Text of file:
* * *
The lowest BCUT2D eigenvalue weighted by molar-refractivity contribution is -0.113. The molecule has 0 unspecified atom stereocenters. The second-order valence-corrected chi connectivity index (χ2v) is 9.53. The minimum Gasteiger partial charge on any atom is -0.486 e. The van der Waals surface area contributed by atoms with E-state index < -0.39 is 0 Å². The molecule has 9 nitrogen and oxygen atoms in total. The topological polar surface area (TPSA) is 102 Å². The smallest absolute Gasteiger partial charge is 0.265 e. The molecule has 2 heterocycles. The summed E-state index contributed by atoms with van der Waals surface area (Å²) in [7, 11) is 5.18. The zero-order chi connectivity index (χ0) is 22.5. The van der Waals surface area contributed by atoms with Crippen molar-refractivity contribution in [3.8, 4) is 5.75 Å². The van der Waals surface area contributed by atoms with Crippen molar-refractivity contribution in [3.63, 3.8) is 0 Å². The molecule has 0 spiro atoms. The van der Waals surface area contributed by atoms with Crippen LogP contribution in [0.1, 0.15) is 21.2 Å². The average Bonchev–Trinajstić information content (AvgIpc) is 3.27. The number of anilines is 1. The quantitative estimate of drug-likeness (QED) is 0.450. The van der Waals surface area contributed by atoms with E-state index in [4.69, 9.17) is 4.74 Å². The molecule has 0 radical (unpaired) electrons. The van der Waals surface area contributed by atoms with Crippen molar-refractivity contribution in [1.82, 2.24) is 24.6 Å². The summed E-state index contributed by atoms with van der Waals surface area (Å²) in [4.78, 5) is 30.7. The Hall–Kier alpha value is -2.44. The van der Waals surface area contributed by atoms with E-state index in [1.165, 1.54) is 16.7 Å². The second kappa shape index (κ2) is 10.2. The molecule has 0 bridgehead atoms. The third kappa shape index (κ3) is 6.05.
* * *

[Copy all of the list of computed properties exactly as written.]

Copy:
The lowest BCUT2D eigenvalue weighted by molar-refractivity contribution is -0.113. The molecule has 0 unspecified atom stereocenters. The second-order valence-corrected chi connectivity index (χ2v) is 9.53. The minimum Gasteiger partial charge on any atom is -0.486 e. The van der Waals surface area contributed by atoms with E-state index < -0.39 is 0 Å². The molecule has 9 nitrogen and oxygen atoms in total. The topological polar surface area (TPSA) is 102 Å². The smallest absolute Gasteiger partial charge is 0.265 e. The molecule has 2 heterocycles. The summed E-state index contributed by atoms with van der Waals surface area (Å²) in [7, 11) is 5.18. The zero-order chi connectivity index (χ0) is 22.5. The van der Waals surface area contributed by atoms with Crippen molar-refractivity contribution in [3.8, 4) is 5.75 Å². The van der Waals surface area contributed by atoms with Crippen molar-refractivity contribution in [3.63, 3.8) is 0 Å². The molecule has 0 spiro atoms. The van der Waals surface area contributed by atoms with Crippen LogP contribution in [0.1, 0.15) is 21.2 Å². The average Bonchev–Trinajstić information content (AvgIpc) is 3.27. The number of anilines is 1. The quantitative estimate of drug-likeness (QED) is 0.450. The van der Waals surface area contributed by atoms with E-state index in [4.69, 9.17) is 4.74 Å². The molecule has 0 radical (unpaired) electrons. The van der Waals surface area contributed by atoms with Crippen molar-refractivity contribution in [1.82, 2.24) is 24.6 Å². The summed E-state index contributed by atoms with van der Waals surface area (Å²) in [4.78, 5) is 30.7. The Hall–Kier alpha value is -2.44. The van der Waals surface area contributed by atoms with E-state index in [1.165, 1.54) is 16.7 Å². The second kappa shape index (κ2) is 10.2. The molecule has 0 bridgehead atoms. The third kappa shape index (κ3) is 6.05.